Evaluation of Martin Luther King Jr’s Nonviolence Theory in Conflict Management

Author: Barnabas Obiora Idoko
Department: Philosophy
Affiliation: Nnamdi Azikiwe University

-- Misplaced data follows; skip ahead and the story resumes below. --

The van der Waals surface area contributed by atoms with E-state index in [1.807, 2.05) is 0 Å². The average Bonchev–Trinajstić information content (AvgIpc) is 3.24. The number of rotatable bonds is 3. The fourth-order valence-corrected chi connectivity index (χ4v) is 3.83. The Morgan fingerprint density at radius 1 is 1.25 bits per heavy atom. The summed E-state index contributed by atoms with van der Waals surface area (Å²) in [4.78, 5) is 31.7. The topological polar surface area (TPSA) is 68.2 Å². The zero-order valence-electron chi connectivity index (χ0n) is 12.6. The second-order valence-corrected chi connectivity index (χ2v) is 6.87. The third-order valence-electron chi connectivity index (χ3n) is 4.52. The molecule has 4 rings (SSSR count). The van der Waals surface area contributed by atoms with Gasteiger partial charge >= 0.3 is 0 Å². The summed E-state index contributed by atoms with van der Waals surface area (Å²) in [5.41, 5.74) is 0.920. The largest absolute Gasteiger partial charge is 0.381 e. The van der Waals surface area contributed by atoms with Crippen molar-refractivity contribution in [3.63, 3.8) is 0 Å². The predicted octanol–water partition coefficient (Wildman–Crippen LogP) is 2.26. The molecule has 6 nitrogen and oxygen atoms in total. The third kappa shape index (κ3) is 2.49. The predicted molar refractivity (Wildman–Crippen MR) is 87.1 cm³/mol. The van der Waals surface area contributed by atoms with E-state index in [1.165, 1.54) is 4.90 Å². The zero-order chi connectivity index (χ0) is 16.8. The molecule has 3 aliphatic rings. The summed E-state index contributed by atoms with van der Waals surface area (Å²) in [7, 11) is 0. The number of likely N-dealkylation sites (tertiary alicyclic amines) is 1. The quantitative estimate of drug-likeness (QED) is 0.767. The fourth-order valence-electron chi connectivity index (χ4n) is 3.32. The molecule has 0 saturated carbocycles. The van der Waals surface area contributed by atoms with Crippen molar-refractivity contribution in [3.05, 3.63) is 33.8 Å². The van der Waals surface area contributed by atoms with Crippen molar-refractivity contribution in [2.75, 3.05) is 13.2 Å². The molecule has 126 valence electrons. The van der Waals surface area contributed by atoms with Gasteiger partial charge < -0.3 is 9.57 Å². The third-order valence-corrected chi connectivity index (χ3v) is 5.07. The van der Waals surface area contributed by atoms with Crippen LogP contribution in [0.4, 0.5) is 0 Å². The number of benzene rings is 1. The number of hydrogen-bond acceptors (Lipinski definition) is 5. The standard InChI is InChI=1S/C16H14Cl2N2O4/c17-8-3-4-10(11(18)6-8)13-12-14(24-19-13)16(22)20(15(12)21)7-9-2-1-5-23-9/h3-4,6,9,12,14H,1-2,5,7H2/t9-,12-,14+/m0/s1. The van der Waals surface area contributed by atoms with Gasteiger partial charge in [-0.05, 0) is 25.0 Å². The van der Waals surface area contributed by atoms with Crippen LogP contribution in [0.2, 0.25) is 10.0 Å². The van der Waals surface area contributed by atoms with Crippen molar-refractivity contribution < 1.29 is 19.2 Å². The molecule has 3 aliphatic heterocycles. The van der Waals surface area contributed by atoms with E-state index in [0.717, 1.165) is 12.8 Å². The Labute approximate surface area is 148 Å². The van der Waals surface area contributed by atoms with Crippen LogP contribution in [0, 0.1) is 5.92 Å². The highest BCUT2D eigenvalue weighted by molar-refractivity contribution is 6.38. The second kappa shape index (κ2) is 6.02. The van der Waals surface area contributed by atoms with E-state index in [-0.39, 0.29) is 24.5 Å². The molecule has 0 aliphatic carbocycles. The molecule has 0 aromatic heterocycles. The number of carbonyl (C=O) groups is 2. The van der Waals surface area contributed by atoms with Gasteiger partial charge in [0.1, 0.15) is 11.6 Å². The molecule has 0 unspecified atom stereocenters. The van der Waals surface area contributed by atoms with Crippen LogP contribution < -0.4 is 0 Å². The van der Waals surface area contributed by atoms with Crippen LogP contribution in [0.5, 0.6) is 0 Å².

The problem of oppression of one group by another is perennial in human society; hence, the relevance of our topic, Evaluation of Martin Luther King Jr’s Nonviolence Theory in Conflict Management is implied. It is a painful existential fact that human beings subjugate their fellows to the point of denying them their dignity as persons created in the image of God. In the face of injustice and oppression, what should the just do? Many critical thinkers and theologians subscribe to violence as a means to assuage ugly act of injustice and oppression. However, experience and research have shown that reciprocating violence will produce unending violence. What then is the way out? Should the just fold their hands in the face of oppression and segregation? This intellectual piece is an attempt to answer these questions. It is historical, analytical, comparative and evaluative. Historically, King’s nonviolent approach to the American racial problem is the culmination of the struggle that spanned through a period of about four hundred years. Hence, an objective assessment of the vital role he played in the struggle requires a good understanding of the historical setting. This thesis is comparative in the sense that King tried to explore the existential alternative to nonviolence as were proposed by pro-violent Black Nationalist. It is King’s defense of his own method against those alternatives that constitute the comparison. The philosophical and theological foundations which directly or indirectly molded King’s convictions and his nonviolence techniques, and how he was able to integrate them into a unique system of active nonviolent philosophy of liberation provide the analytical aspect of this work. We also tried to delineate how problematic those obstacles were and how he confronted them without yielding to violence. This accounts for the expository cum evaluative methodologies used. The serendipity of this research is the discovery that nonviolence is the greatest moral weapon against an unjust oppressor. As a result we feel justified to conclude that nonviolent resistance to social oppression is the greatest and most effective appeal to God’s will and human conscience.

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